• Sarking after window install: membrane must be tucked between window frame fin and reveal box, then taped to seal over fin.

Regarding the second point, I've never seen a builder do the wrap tuck-and-tape thing around the window frame fin. It just doesn't happen. So, the only real solution is to install the sarking properly before installing the windows and doors into the framing.

What the Australian Standards Say About Proper Wall Wrap Installation

So what do the Australian Standards actually say about properly installing wall wrap? Quite a bit, as it turns out.

According to AS4200.1, wall wrap should be installed continuously around doors and windows, with the edges taped for an air-tight seal.

Unfortunately, many builders simply cut holes in the wall wrap to install doors and windows, then try to patch around them. This leaves gaps, allowing air flow and moisture to penetrate the building envelope.

Using the proper sequence and technique will ensure no moisture or air leaks into your home, keeping the temperature regulated and foundation protected.

Here's what the standards say precisely for the different types of membranes (as they are specified):

Vapour control membranes: where a pliable membrane is installed as a vapour barrier, Class 1 or Class 2, it shall be continuously sealed at all discontinuities, end laps, joints and penetrations by one of the following: heat and moisture resistant tape, mechanical fixing with adhesive sealant, adhesive bond.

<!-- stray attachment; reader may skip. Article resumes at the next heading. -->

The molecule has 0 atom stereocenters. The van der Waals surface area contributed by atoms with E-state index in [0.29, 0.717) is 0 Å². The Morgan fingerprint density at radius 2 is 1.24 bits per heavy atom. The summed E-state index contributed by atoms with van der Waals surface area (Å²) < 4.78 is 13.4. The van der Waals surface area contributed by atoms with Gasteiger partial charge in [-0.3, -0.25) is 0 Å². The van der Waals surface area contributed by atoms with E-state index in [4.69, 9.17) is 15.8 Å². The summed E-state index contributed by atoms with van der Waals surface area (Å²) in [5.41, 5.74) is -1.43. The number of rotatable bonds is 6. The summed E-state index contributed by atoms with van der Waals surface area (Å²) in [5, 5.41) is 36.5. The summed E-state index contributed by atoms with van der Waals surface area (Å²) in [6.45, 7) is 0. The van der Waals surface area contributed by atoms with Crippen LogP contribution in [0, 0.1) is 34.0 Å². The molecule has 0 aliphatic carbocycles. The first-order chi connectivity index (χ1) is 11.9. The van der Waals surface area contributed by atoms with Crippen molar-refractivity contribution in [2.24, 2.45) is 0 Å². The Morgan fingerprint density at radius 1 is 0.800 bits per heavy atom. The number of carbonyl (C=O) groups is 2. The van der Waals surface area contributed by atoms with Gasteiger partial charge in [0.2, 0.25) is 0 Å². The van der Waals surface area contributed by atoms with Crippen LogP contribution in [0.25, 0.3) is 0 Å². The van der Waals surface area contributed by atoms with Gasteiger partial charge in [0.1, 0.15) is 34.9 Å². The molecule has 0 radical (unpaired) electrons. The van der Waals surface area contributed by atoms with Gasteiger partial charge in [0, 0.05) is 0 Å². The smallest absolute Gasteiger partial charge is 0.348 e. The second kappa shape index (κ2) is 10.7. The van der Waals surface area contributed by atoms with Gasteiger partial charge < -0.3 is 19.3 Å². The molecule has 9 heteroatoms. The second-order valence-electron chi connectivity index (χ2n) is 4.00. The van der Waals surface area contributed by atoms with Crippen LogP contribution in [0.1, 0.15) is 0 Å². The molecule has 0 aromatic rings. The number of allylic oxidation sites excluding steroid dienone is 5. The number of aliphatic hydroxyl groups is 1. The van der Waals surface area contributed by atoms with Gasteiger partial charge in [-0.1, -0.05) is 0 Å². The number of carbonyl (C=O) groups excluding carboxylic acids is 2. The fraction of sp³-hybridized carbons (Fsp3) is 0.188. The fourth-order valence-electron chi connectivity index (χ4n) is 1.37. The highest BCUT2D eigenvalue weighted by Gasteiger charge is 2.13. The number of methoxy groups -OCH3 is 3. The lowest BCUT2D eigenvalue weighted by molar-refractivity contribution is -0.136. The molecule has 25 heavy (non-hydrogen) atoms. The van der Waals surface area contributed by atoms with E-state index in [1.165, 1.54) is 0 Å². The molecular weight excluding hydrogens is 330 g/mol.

Aircontrol membranes: membrane shall be taped or sealed at overlaps, end laps, discontinuities and penetrations (same way as above)

Water control membrane: upper sheets shall lap over the lower sheets to ensure water is shed to the outside of the frame

Here are a few more details on how wall membranes must be installed as per AS4200.2:

  • Walls lapped no less than 150mm
  • or lapped no less than 50mm jointed and taped
  • butt jointed and taped where the uncompressed nominal material thickness is greater than 5mm and overlapping will compromise the cladding installation
  • all end laps shall be fixed to a stud to form a continuous membrane
  • where installed on timber frame is shall be fixed using mechanical fixings at 150mm centres prior to cladding

Following the standards may require a bit more time and effort, but will reward you with energy efficiency, structural integrity, and lower utility bills for years to come.

See the following attachment from CSR Bradford showing the correct installation sequence/method.


While it may seem like extra effort, doing it correctly the first time will save you time, money and headaches down the track. Your home is a big investment, so make sure any work done on it complies with the standards and building codes.

Next time you're overseeing construction on your place, don't be afraid to double check that proper installation procedures are being followed.